BANGKOK — Ms Kobkarn Wattanavrangkul, Thailand’s tourism and sports minister is on an economic mission – to draw high-net worth individuals to the country not only to holiday, but also to live, invest and for retirement.
The drive is underscored by the Authority of Tourism’s series of large-scale international events to boost the tourist dollar and its special visa scheme to allow foreigners to stay in the country for up to 20 years.
“Many foreigners already bought condominium units in Thailand. Bangkok is a popular location among them, and I have heard that foreign buyers are spreading to other provinces such as Chiang Mai, Phuket and Pattaya area,” Ms Kobkarn said.
To capture more wealthy global citizens to live in Thailand, she said the country had made an aggressive push on extending its visa schemes, including allowing foreigners to live in the country for up to 20 years.
Since 2003, 4,800 special visas have been issued under its exclusive residence visa programme, Thailand Elite, which gives foreigners the right to live in the country for five to 20 years with a one-off fee of 500,000 Thai baht (S$20,670) to 2.14 million Thai baht. Out of the 4,800 “elite” visas, 1,200 were signed up this year.
The fee covers a concierge programme entitling members to VIP access to government agencies dealing with immigration, driving licences and work permits. Visa holders are also entitled to 24 golf and spa sessions a year and one annual health check at a local private hospital.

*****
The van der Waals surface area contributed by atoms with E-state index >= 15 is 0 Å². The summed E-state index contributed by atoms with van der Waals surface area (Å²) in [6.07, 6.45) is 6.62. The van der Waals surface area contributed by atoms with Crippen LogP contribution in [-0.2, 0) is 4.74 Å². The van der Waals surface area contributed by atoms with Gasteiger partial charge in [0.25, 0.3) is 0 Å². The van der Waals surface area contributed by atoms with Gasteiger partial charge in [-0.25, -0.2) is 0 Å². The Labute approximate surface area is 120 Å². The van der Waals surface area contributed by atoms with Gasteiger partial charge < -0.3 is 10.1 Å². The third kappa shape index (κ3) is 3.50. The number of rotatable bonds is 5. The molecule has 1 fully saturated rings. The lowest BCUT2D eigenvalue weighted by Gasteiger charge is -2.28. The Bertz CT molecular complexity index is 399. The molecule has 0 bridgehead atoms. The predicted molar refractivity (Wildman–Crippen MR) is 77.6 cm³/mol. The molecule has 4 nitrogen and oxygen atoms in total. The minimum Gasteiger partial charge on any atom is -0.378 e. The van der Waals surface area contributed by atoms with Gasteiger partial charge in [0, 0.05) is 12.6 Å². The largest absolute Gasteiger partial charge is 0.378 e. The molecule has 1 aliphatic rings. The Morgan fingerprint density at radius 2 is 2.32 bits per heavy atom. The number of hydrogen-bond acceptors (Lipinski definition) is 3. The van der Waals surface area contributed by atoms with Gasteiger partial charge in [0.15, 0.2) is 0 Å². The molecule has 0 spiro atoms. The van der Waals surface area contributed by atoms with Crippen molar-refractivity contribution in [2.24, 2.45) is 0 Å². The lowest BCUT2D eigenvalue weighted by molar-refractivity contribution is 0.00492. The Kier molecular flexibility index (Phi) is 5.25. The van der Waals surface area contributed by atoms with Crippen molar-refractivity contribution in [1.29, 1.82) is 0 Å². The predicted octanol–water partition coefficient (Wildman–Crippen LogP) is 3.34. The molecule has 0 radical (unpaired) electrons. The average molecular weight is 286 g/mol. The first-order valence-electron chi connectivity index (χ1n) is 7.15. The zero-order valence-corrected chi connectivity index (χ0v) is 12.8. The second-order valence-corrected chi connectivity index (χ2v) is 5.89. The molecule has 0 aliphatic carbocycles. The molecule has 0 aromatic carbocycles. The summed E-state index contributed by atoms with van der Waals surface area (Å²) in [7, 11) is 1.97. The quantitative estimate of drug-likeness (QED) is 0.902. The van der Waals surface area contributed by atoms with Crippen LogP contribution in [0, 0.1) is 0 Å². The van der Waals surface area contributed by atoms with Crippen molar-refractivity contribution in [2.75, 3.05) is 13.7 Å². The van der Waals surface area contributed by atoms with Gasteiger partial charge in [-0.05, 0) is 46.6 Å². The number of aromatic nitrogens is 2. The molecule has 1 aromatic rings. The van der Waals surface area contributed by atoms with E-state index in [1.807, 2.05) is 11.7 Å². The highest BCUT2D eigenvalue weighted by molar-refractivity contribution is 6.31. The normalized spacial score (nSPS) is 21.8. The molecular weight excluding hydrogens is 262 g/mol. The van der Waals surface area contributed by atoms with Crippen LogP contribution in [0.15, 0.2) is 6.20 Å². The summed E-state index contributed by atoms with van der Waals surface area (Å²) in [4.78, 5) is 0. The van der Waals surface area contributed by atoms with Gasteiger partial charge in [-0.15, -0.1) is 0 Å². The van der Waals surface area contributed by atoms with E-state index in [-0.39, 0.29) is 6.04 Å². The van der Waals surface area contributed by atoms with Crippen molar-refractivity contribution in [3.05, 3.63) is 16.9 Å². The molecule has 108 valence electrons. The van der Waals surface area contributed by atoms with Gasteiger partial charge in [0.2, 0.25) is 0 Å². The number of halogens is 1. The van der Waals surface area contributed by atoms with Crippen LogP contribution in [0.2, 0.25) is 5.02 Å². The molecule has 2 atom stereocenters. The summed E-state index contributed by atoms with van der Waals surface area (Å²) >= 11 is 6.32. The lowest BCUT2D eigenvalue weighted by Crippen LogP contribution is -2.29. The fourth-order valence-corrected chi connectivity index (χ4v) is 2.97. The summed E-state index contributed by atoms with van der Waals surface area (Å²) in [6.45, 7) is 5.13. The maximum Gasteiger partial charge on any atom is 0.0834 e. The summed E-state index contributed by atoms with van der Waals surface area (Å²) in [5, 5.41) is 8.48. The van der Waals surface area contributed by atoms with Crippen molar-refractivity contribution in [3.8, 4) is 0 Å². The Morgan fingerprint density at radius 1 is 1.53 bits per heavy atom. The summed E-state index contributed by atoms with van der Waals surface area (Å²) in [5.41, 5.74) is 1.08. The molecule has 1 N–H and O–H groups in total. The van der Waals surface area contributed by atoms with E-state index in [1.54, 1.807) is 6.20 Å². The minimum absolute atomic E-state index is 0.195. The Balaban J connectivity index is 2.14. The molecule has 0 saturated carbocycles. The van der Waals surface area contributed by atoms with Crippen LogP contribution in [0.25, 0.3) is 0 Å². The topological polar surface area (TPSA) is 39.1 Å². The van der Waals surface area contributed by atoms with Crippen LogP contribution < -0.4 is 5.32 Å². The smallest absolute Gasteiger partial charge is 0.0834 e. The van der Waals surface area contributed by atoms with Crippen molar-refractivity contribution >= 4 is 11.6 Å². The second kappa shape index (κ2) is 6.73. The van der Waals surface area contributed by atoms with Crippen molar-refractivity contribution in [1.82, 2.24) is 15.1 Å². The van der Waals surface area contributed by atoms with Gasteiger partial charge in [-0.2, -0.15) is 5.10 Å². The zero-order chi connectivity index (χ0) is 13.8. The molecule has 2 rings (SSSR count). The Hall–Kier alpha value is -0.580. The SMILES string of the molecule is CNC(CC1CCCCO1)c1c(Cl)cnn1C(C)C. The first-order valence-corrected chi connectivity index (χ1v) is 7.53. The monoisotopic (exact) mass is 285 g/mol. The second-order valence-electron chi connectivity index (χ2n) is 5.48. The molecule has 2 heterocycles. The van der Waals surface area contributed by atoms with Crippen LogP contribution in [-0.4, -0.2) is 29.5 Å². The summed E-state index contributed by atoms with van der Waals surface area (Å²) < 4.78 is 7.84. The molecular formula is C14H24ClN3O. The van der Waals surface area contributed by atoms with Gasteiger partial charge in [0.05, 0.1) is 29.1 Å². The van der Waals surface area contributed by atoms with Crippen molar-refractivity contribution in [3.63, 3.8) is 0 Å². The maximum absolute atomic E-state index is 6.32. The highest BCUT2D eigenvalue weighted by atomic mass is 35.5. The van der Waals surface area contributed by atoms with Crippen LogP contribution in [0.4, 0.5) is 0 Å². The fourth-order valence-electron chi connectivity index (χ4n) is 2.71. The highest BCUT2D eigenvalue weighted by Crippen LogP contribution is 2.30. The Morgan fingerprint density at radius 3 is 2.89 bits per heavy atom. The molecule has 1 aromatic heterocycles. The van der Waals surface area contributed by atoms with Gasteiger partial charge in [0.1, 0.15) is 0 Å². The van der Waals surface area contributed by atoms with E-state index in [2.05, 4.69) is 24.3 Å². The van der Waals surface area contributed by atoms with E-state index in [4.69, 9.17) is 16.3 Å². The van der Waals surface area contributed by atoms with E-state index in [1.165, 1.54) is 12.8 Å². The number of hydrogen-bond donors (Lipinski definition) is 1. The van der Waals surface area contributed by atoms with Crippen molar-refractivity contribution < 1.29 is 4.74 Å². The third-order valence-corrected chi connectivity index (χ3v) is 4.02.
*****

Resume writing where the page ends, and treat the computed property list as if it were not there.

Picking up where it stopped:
The increase in “elite” visas issued has coincided with rising tourist arrivals and spending in the country.
“We aim to draw 34 million tourist arrivals in 2017,” said Ms Kobkarn, who is the former chairperson of Toshiba Thailand.
In 2016, the number of tourist arrivals was 32.52 million, of which 8.7 million, or around 27 per cent, were from mainland China, which has become Thailand’s largest source of international tourists, according to the tourism authority. For the first eight months this year, there were 552,190 visitors from Hong Kong, which is the fourth largest market, up 4 per cent from the same period in 2016.
While foreign investors have traditionally focused on investing in condominiums in the Thai property market, Ms Kobkarn said the scope should be expanded.
“It is time to look at investment in Thailand again. We are aiming to lure more investment in high-tech and high-end industries,” she observed.
Mr Dominic Volek, managing partner of Henley and Partners, said that about 20 to 30 per cent of the successful applicants for the “elite” visas would buy properties, while the rest would lease flats.
Mr Volek’s firm was awarded the global concession in March to promote the “elite” visa issued by Thailand Privilege Card Company, a wholly-owned subsidiary of the tourism authority.
“The visa scheme attracts both visitors and investors,” he said.
Of the total visas issued since 2003, 22 percent of the visa holders were from mainland China, 17 percent from the UK, 12 percent from the US and the rest from Japan and France, Volek said.
“Most of these visa holders are foreigners who made Thailand their second home for retirement, and (those who are] frequent travelers and pure golfers,” he said. SOUTH CHINA MORNING POST